From secret hikes to date hikes to cave hikes, San Francisco holds its own pretty well in the hiking department. Yosemite though? Yosemite owns the whole department with more than 800 miles' worth of hiking trails, glacier-cut rock formations, unlimited panoramic vistas, and too many waterfalls to count.

By Alexandra Kenin /
July 02, 2015
Credit: Flickr/Nietnagel

For whenever you make the three-hour drive to one of the West Coast’s 16 most iconic road trip destinations (right... now?), here are the hikes you won’t want to miss.

Credit: Flickr/Steve Dunleavy

Half Dome via the Mist Trail

Yosemite Valley
Distance: 14.2 miles, round-trip
Elevation gain: 4,800ft
Difficulty: Moderate/Difficult
Best time of year: Visit when Half Dome’s cables are up, generally May through October. Earlier is better for the waterfalls.

You can combine two fantastic hikes by taking the Mist Trail to the top of Half Dome -- Yosemite’s most iconic rock face. The Mist Trail brings you in close proximity to two major waterfalls: Vernal Falls and Nevada Falls (hence the mist). Then you climb to Half Dome’s 8,842ft summit. The last 400 vertical feet of the hike are so steep that cables have been installed to help with the ascent/descent. Despite Backpacker Magazinenaming this route among its 10 most dangerous hikes in America, this hike is still so popular that the park limits visitors with a permit process. Note: entry for 2015's main permit lottery is over (it took place in March), but throughout the summer the park service will be conducting additional lotteries of 50 or so permits per day two days in advance. Boom boom pow.

Credit: Flickr/Su--May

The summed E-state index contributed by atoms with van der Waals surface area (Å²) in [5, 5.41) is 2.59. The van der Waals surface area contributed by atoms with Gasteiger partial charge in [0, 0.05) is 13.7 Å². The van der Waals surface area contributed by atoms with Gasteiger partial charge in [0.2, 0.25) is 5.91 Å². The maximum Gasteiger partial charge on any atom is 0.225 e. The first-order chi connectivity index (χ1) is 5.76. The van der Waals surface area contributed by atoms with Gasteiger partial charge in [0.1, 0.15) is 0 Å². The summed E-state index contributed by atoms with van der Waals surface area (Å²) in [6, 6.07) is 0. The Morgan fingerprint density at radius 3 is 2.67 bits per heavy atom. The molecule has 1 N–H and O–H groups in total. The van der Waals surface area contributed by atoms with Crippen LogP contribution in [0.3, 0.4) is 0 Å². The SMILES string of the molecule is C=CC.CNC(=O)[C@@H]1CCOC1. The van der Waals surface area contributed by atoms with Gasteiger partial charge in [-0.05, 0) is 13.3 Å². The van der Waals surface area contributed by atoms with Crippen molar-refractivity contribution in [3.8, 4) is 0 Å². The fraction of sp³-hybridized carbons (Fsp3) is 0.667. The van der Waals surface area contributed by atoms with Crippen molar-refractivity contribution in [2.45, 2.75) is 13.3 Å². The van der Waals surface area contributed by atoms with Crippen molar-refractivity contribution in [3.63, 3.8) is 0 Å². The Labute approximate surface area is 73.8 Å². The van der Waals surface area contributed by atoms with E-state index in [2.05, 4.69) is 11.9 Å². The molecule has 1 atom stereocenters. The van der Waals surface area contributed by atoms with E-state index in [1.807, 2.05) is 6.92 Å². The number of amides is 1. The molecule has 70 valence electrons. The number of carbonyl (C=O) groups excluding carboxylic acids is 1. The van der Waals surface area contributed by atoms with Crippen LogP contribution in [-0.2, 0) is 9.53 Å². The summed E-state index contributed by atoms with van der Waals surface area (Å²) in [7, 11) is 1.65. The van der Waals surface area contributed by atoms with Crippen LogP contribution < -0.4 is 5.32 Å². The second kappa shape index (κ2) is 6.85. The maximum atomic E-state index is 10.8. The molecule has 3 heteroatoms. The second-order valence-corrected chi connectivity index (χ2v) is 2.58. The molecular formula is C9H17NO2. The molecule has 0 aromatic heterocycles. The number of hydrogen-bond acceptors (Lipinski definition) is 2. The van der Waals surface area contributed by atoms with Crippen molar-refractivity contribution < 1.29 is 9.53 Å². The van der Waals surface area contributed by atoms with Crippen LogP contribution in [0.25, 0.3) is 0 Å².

Four Mile Trail

Yosemite Valley
Distance: 9.6 miles, round-trip
Elevation gain: 3,200 ft
Difficulty: Difficult
Best time of year: Spring and early summer, when the waterfall is at its best.

This hike has you on a switchback-filled journey from the valley floor to the Glacier Point visitor center -- and back. The views pick up after a mile when you climb out of the trees on the valley floor. After that, you’ll get a head-on shot of Yosemite Falls, plus views of Sentinel Dome, El Capitan, and Half Dome. There’s ice cream at the visitor center, which basically everyone who likes ice cream (so... everyone) uses as motivation for reaching the summit. And, if this uphill hike gets you down, you can always take the Glacier Point shuttle bus back to the valley, cutting the total distance in half.

Credit: Flickr/Navin75

Yosemite Falls Trail

Yosemite Valley
7.2 miles/8.4 miles with Yosemite Point, round-trip
Elevation gain: 2,600 ft to Yosemite Falls; 2,900 ft to Yosemite Point
Difficulty: Difficult
Best time of year: Spring and early summer when the waterfall is at its best.

One of the oldest trails in Yosemite (built from 1873 to 1877), this hike leads to the top of the continent’s tallest waterfall (!!!), which measures in at 2,425ft. At one mile (and weaving through dozens of switchbacks), you’ll reach Columbia Rock. Then continue on to reach Yosemite Falls. For just another 1.6 miles, roundtrip, you can visit Yosemite Point for views of Half Dome and Eagle Peak, the highest point on the North Rim of the valley.

Credit: Flickr/Derek Law

Panorama Trail

Glacier Point Road
8.5 miles, one-way
Elevation gain: 3,700 ft with Sentinel Dome; 3,400 ft without
Difficulty: Difficult
Best time of year: Whenever Glacier Point Road is open, typically mid-May through early November. Waterfalls are best in spring and early summer. What would you say if we gave you a downhill hike that includes Glacier Point and the Mist Trail -- plus Panorama Point, Illilouette Falls, and views of Half Dome and Yosemite Falls? But yes, there is a catch -- there are 800ft of switchbacks after Illilouette Falls, as well as a lot of stone steps between Nevada and Vernal Falls. If can handle those two small obstacles, you’re golden.

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